It’s always different. I suppose that main quality of every art is expressiveness. Expressiveness can be contained inside completely different qualities. Sometimes I just like something and I want to mark it and to share it. Sometimes something makes me worry and to express it is interesting for me. It can be any of my subjective states and the objective reality, perceived by me. It’s paradoxical that people begin to draw in childhood without thinking and only after they invent (or discover) an excuse for this. As a result artists appear who try to convince everybody that their goal is to reveal or to discover through their pictures the secret code of the existence or something like this. Some people suddenly realize that the painting should reflect the beauty of the nature. And they begin to evaluate everybody by the criteria which exists only in their views and, probably, in like-minded persons. They begin to convince everybody that this evaluation is infallible and objective.
For me painting – is a means of expression. I realize that I am the one who is choosing what I want to express with it and how I will do this. I like to travel so today I express something by the image of landscape. If tomorrow I realize that I can express something by abstract painting I will paint an abstract painting. It’s like to speak Russian today in prose and to speak tomorrow in Japanese poetry. It doesn’t mean that any way is bad, they are just different. In this way I consider myself as an anarchist.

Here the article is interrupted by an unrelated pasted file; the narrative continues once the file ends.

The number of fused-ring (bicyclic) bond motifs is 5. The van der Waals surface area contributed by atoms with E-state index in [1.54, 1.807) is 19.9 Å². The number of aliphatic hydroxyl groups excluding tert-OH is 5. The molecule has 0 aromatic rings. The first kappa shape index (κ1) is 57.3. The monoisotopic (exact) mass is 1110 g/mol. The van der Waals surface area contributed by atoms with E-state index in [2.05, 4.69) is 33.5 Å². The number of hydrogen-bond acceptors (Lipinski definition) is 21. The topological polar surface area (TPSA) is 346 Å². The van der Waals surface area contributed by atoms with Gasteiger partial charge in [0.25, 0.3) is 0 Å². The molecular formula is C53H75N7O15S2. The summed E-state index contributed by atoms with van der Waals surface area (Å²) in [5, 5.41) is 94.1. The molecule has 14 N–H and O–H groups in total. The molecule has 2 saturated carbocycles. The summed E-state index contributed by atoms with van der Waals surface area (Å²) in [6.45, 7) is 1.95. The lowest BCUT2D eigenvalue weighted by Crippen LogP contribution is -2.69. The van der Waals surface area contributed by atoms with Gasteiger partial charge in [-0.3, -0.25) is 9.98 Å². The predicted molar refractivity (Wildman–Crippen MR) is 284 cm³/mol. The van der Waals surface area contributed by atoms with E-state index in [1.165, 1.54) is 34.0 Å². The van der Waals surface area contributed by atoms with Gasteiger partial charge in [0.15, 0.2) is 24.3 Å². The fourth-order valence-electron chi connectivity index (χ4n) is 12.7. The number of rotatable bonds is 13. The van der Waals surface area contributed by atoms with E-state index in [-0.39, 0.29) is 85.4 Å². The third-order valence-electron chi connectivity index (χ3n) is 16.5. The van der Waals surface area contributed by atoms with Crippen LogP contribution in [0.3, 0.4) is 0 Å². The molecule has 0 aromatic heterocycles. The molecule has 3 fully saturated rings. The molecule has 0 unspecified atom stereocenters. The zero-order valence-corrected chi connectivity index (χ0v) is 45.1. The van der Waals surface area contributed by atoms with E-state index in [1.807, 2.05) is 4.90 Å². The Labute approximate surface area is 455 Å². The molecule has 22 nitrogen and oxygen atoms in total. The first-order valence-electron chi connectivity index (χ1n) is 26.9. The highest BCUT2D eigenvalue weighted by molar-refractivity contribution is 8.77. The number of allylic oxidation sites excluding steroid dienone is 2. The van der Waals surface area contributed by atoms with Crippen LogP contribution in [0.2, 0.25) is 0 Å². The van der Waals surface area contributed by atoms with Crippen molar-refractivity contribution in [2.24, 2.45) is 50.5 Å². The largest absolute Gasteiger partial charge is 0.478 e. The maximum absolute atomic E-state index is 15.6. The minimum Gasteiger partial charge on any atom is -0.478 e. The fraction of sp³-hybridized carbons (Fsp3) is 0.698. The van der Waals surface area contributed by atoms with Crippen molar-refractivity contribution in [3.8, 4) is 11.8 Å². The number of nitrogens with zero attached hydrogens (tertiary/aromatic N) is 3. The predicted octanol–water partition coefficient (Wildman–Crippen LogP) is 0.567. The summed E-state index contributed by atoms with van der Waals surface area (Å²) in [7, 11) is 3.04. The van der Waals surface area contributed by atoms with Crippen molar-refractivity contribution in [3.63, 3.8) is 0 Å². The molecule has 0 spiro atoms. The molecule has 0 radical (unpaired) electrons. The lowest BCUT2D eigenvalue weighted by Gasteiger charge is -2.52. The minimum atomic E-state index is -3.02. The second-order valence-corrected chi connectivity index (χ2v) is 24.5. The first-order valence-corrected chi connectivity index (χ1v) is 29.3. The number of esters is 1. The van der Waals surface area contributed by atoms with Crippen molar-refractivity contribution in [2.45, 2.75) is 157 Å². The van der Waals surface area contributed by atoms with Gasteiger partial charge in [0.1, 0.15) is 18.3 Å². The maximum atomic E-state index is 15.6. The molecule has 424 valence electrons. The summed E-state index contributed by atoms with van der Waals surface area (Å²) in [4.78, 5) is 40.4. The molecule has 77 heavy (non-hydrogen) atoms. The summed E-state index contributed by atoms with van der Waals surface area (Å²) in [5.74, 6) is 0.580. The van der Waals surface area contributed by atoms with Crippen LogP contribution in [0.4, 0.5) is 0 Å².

“Byala”, 2012, oil on hardboard canvas, 16.5x30 cm
Tell us about your creative process, from the beginning of a typical piece to its completion:
It’s happens in absolutely different ways. Sometimes, driven by an idea or my mood, I choose the subject and paint it from the nature, altering it so that it would express what I am planning. Sometimes I just choose the nature, and a mood and an idea suggest me subject and the way it should be made. Sometimes I know what subject I am going to paint but do not know with which mood or for what goal I will paint it, and, while I am working with the nature, I alter it in accordance with the idea or mood.
If I paint a study it can be transformed into a big work later. Sometimes the desire to turn the study into a big work appears while I’m still painting the study. Sometimes, after working on a study for some time, the thought appears: “Hm, probably, I could paint from this a big picture”. Sometimes at the beginning I have the desire to paint a big picture on the theme and then I make a study material, which I use in the creation of big work.
The method of painting and the expressive language completely depend on my abilities and the goals.
What things inspire you to create art?
Manifold. Often it’s paintings of other artists.
"Neutief" 2010, oil on canvas on hardboard, 29.5x20 cm
What exhibitions have you had?
The most important for me were an exhibition in Romania and two participations in the Moscow International Art Salon
Have you sold any of your artworks? How?
I have sold works at exhibitions and through acquaintances.
How do you promote your art on the internet?
For the beginning I made a site with my pictures.